Grote Reber read Jansky’s papers and set himself to designing a radio dish, which is the same basic pattern most modern radio telescopes follow. Over a period of four months in the summer of 1937, he built the first true radio telescope in the world, in the vacant lot adjoining his widowed mother’s house. He used $4,000 of his own money, and constructed it himself, with the help of his younger brother Schuyler (an accountant, according to the 1940 U.S. Census form), a man named John Varley, and workers at Frank Holstein’s Machine Shop in Wheaton. They used scrap lumber and metal, and built in a sheet metal overhang to keep the local children from using it as a jungle gym. The telescope consisted of a dish 8 meters in diameter—a huge structure that would probably not be allowed by zoning law in Wheaton or most towns today.
Reber replicated Jansky’s work, but thanks to the better design of his instrument, was able to map the entire galaxy in radio waves in the late 1930s and into the 1940s. Particularly, he measured synchrotron light: the light emitted when electrons are accelerated along a curved path by galactic magnetic fields. He published his work in the Astrophysical Journal, then as now one of the premier scientific publications for astronomy, but he turned down offers to do research professionally until 1951.
A Small Memorial for a Large Memory
I knew the telescope was gone—I’ve visited it in its current home at the National Radio Astronomy Observatory site in Green Bank, West Virginia, where it was moved in 1994. However, I had the address of Harriet Grote Reber’s house: 212 West Seminary Road. From the National Park Service website, I learned the house was also gone (a claim that turned out to be wrong), but I hoped there would at least be some plaque or other indication that the telescope once stood there.
In fact, thanks to the construction of a public park and bandshell, there is no longer a 200 block of West Seminary Road in Wheaton, which I found out only after walking around the town asking random passersby. There is a 100 block and a 300 block, but the street split to encompass the park. However, after a bit of search, I found a commemorative plaque in honor of the telescope that had stood roughly on that site. The marker was put in place in 1999, at the back of a parking lot for a store.
Now pause a moment to consider that. Reber built the telescope in 1937, published his first groundbreaking paper in 1940, mapped the entire Milky Way in synchrotron light by 1944…and finally got a monument in his hometown in 1999, which you have to know where to look to even find it. Sure, I know the telescope—the obvious object to commemorate—is gone, and the house itself isn’t architecturally interesting. However, it still feels like a major scientific achievement should be honored with more than this, and so I went to the Wheaton Public Library and asked at the reference desk what they could tell me about Grote Reber.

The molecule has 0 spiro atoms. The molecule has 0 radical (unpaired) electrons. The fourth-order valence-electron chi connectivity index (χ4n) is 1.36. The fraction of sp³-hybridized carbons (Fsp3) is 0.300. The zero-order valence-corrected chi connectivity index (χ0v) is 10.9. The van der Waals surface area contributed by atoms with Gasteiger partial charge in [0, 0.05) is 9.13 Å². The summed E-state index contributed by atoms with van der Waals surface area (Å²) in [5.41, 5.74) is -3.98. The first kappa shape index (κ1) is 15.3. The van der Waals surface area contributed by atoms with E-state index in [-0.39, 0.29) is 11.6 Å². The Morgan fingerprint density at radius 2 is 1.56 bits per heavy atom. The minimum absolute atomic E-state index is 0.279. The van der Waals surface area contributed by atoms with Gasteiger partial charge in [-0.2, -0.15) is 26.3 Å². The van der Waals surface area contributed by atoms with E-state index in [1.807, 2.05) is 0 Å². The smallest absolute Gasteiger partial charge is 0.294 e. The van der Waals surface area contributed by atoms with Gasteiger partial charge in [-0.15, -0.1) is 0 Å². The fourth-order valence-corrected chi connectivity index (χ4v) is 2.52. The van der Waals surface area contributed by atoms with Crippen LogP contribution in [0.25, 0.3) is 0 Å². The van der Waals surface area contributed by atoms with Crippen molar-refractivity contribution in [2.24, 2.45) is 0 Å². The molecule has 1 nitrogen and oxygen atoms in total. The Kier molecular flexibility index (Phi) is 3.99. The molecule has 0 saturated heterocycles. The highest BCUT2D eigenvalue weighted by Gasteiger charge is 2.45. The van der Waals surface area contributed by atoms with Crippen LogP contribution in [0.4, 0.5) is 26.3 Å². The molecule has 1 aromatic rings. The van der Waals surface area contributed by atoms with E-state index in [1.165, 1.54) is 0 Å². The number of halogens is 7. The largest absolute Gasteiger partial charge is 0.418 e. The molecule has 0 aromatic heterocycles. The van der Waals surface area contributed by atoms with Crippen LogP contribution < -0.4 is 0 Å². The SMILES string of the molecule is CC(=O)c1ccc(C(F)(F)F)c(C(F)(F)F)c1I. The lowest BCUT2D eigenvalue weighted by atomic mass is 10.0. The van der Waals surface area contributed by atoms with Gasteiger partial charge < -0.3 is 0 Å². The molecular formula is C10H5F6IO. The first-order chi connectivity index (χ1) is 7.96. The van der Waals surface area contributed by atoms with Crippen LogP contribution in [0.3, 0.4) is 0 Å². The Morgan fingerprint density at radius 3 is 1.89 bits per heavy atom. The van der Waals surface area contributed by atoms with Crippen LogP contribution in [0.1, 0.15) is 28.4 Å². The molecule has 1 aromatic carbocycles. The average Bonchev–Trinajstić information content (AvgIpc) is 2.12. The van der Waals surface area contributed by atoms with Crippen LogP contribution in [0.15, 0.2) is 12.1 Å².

As you might expect, he is included in the local histories, along with Hubble…but more space is devoted to Billy Graham (who lived in Wheaton for a shorter period of time than either astronomer) and many local figures who are unknown to me as an outsider. Perhaps it’s a case of prophets failing to find honor in their hometowns; perhaps it’s uncertainty about how to honor someone whose work wasn’t civic, philanthropic, or even taught in ordinary science courses. (I forgot to ask if children learn about him or Hubble in school.) Reber wasn’t a war hero; while he was an inventor, most of us don’t use his inventions (except in the sense that satellite dishes for television resemble his telescope). I’m sure it doesn’t help that he was a deeply strange man, according to a number of people I’ve spoken to who met him, with many eccentric views. For example, he never accepted the Big Bang, ironically since radio astronomy has provided some of the best evidence in support of that theory. He doesn’t play well with others, metaphorically speaking, but I don’t think that’s the reason there is no substantial monument in his honor in Wheaton, important as he is in the history of 20th century science.
Interestingly, his mother’s house does still exist: it was moved to another neighborhood when the streets were reconfigured. The reference librarian at the Wheaton Public Library gave me the address, so on my way out of town, I drove past it. The building really is nothing special: a kind of plain, ugly block of a house. There’s no marker on it, and people live in it, so obviously I wasn’t going to stare very long. (Einstein’s house in Princeton similarly has nothing much to recommend it as a landmark; I walked past it several times when I lived in New Jersey before I identified which house it actually was.) Harriet Grote Reber’s former house isn’t really a monument to her son’s achievement anyway; nor should it be. I do hope, however, that we in the United States can begin honoring our scientific innovators as much as we honor inventors, war heroes, politicians, bank robbers, and robber barons. I can’t help but feel that if a town produced two movie stars, two presidents, or two major poets (though we’re not always as diligent about honoring our literary heroes as we should be either), there would be a huge monument, and probably acknowledgment on highway markers. What does that say about the place of science in our society?
(Thanks to the librarian in the Wheaton Public Library who located the Wheaton census record, told me where Harriet Grote Reber’s house stands now, and showed me the local history books. Her vast knowledge shows she bears no responsibility for the relative obscurity of Grote Rebe in his hometown. She only gave me her first name, but I acknowledge her nevertheless, and am waiting to hear if she’ll allow her full name to be used in the book.)